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Index of leading indicators for October rises 0.1 percent vs 0.1 percent estimate

A shopper inspects cans of evaporated milk at a Walmart store in Secaucus, New Jersey.
Lucas Jackson | Reuters
A shopper inspects cans of evaporated milk at a Walmart store in Secaucus, New Jersey.

An indicator of future U.S. economic performance rose slightly in October, in line with expectations.

The Leading Economic Index (LEI) rose 0.1 percent in October, The Conference Board said on Friday. Economists expected the leading indicators index to hit 0.1 percent, according to a Thomson Reuters consensus estimate.

That's a slower growth rate than September's 0.2 percent increase, according to the trade group. Still, the results suggest that the economy will continue expanding into early next year, said Ataman Ozyildirim, director of business cycles and growth research at The Conference Board.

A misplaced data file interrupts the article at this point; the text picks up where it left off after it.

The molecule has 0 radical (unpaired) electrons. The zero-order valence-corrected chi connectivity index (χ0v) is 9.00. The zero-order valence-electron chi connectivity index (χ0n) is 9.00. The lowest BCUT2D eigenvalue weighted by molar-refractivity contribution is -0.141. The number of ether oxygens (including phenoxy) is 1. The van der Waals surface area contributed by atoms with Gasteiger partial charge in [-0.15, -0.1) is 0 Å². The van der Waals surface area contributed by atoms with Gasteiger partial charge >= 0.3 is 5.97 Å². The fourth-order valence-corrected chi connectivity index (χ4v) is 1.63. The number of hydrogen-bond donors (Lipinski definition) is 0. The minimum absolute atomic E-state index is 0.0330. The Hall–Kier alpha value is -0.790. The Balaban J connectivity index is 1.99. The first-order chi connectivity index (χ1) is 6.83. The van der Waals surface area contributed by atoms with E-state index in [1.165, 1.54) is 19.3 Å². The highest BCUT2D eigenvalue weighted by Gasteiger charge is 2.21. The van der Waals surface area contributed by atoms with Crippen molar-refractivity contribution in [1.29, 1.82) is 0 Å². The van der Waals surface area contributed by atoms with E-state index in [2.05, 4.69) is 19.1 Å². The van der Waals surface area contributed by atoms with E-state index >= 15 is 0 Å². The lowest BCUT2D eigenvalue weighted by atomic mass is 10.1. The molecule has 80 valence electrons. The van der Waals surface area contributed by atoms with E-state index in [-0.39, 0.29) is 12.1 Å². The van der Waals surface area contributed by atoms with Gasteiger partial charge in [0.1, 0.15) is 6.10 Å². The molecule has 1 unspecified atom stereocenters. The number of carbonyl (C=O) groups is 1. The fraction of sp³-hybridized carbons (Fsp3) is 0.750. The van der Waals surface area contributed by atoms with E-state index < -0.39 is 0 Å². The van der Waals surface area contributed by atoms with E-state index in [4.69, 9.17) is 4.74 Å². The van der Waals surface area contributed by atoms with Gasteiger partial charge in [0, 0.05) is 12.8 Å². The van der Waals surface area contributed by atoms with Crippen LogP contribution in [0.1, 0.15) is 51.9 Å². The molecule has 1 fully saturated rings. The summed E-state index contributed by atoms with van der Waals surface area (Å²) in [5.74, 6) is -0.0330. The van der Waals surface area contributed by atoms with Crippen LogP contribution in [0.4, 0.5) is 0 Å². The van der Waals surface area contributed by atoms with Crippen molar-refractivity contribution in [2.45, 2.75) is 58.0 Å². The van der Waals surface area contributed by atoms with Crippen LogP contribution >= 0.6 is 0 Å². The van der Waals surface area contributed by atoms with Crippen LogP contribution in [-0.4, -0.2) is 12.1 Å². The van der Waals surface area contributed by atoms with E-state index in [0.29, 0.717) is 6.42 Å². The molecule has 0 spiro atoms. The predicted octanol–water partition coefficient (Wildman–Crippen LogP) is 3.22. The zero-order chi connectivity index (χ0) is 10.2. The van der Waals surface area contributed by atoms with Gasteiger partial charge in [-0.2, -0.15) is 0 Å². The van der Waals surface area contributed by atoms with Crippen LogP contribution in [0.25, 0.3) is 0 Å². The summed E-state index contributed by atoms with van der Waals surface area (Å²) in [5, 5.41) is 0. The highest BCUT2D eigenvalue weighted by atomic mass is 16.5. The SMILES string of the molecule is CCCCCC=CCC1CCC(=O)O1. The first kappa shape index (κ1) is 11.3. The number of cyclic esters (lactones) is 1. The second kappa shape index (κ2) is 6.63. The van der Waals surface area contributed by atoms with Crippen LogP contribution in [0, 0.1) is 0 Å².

"The interest rate spread and average weekly hours were the main drivers of October's improvement, helping to offset some of the weaknesses in claims for unemployment insurance and new orders," Ozyildirim said in a statement.

A closely followed barometer of economic conditions, the LEI has 10 components including manufacturers' new orders, stock prices and average weekly initial claims for unemployment insurance.